Despite election denier record, Jim Jordan remains GOP favorite for succeed McCarthy

However, today he failed to secure the necessary votes to take the Speakership.

After a first round of voting, almost two dozen Republicans have blocked Rep. Jim Jordan (R-OH) from taking up the gavel. In fact, House Minority Leader Hakeem Jeffries (D-NY) received 12 more votes than Jordan. Other congressional members that received votes included Reps. Steve Scalise (R-LA), Kevin McCarthy (R-CA), Tom Emmer (R-MN), Tom Cole (R-OK), Thomas Massie (R-KY) and Mike Garcia (R-CA). Former New York Rep. Lee Zeldin (R) also received three votes.

Several Democrats made reference to Jordan’s record of denying the results of the 2020 election. On the House floor, Rep. Maxine Waters (D-CA) framed the vote for House Speaker as a battle between "true patriot Hakeem Jeffries” and “an insurrectionist."

And on X (formerly known as Twitter), Rep. Steve Cohen (D-TN) commented that he could not “believe this is happening. Election denier and plotter and subpoena evader is the REPUBLICAN CHOICE."

As our own Jennifer Schulze pointed out yesterday, the mainstream press has seemed more focused on the horse race than the connotations of a Jordan speakership. 

“The Speaker of the House is a constitutional office of great importance to our nation. The current nominee of the majority party to fill that spot is Rep. Jim Jordan (R-OH),” Schulze explains. 

“He’s a man with a well-documented record of supporting the effort to overturn the last presidential election, a history of turning House committees into circus shows. and, despite his years in office, not one single piece of legislation to his credit.”

Schulze also made reference to a 2021 report by the national security and legal investigative group Just Security that documented Jordan’s crucial role in undermining the certification of the 2020 election:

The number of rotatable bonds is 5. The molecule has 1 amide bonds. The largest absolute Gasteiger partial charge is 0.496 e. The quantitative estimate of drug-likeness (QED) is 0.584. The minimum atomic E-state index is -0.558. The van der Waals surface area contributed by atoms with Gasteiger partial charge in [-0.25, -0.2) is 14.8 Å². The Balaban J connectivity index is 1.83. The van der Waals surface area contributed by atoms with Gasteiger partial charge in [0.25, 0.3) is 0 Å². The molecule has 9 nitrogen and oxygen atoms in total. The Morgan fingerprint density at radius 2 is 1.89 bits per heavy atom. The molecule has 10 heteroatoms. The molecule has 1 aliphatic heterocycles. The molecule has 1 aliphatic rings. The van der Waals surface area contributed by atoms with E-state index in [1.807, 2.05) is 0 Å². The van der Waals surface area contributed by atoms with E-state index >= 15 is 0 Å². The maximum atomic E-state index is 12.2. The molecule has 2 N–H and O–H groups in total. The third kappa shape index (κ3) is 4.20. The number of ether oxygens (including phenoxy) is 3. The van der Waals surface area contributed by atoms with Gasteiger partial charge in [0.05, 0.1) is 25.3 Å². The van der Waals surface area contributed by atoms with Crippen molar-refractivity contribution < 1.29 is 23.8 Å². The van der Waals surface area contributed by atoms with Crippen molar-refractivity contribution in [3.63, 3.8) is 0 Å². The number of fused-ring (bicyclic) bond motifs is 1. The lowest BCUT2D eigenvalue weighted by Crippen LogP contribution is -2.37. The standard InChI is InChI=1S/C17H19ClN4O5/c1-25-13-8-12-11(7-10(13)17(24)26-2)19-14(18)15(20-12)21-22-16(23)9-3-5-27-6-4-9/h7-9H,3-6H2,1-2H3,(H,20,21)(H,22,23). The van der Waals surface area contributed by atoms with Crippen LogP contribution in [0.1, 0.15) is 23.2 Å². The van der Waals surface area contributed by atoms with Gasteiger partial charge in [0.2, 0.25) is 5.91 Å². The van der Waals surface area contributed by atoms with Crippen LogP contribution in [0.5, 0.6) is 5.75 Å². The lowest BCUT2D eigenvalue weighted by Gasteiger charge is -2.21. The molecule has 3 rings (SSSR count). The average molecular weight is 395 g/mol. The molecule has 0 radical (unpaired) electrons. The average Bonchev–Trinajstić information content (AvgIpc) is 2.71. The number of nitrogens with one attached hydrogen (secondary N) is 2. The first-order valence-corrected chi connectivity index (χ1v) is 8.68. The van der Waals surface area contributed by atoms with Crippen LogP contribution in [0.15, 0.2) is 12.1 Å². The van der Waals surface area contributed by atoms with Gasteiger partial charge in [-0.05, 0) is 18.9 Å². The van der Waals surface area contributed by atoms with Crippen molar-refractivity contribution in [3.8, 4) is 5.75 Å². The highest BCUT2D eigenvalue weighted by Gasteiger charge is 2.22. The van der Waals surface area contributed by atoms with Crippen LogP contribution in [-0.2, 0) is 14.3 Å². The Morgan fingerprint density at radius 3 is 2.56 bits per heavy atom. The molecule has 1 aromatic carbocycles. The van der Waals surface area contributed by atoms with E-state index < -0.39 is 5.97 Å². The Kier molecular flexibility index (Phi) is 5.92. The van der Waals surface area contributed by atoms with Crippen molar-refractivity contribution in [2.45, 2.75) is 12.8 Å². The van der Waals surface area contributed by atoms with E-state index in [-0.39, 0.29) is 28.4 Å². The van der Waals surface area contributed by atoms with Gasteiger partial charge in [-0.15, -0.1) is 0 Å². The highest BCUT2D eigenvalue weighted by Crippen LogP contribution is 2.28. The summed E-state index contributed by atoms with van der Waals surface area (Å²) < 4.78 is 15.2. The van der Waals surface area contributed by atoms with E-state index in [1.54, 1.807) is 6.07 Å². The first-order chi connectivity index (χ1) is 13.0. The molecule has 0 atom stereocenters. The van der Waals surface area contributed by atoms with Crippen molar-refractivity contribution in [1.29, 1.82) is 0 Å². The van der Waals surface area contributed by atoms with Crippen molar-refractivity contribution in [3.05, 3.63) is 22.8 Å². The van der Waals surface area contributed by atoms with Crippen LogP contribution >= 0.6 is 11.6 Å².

“Over the course of the past year, congressman Jim Jordan (R-OH), the ranking member of the House Judiciary Committee, has engaged in a systematic effort to cast doubt on the integrity of the 2020 U.S. presidential election,” Just Security wrote in 2021. “He also led efforts to create an image in the minds of Trump supporters of Jan. 6 as the “ultimate date of significance” (his words, repeated several times). He helped spearhead the effort to oppose certification of the election in Congress,” 

Jordan’s fate is yet to be determined. The House will now head to a second round of voting to see if anyone can reach 217 votes, and Democrats seem unified in blocking Jordan from assuming one of the highest posts in government. Additionally, they seem content to allow for the GOP to cannibalize itself in front of the entire nation. 

All the while, this “Simpsons” bit will continue to play in my head on a loop until this exhausting process invariably ends with Mayor McCheese taking the reins in Congress. 


As the most democratic institution in our government, the fractures in our congressional body should reflect the composition of the electorate. And in many ways, new polling by YouGov bears this out. The political identity of Americans as of 2023 offers up an interesting picture of how the public perceives themselves. Excluding positions around abortion,  “Moderate,” “Conservative” and “Progressive” were all competing for some of the largest blocks of ideological signifiers, but none were able to aptly represent even a third of U.S. adults. It’s a mangled mess of unclear definitions and bull-headed principles that is then siphoned into party coalitions. 

What this tells us is that while there appears to be quite a mix of interests and priorities amongst the voting bases, but they’re suffocated by two stifled, geriatric institutions. And until the old guard gives way to the new, any kind of meaningful, productive realignment is going to be sidelined. 

Subscribe to The Lede

Sign up now to get access to the library of members-only issues.
Jamie Larson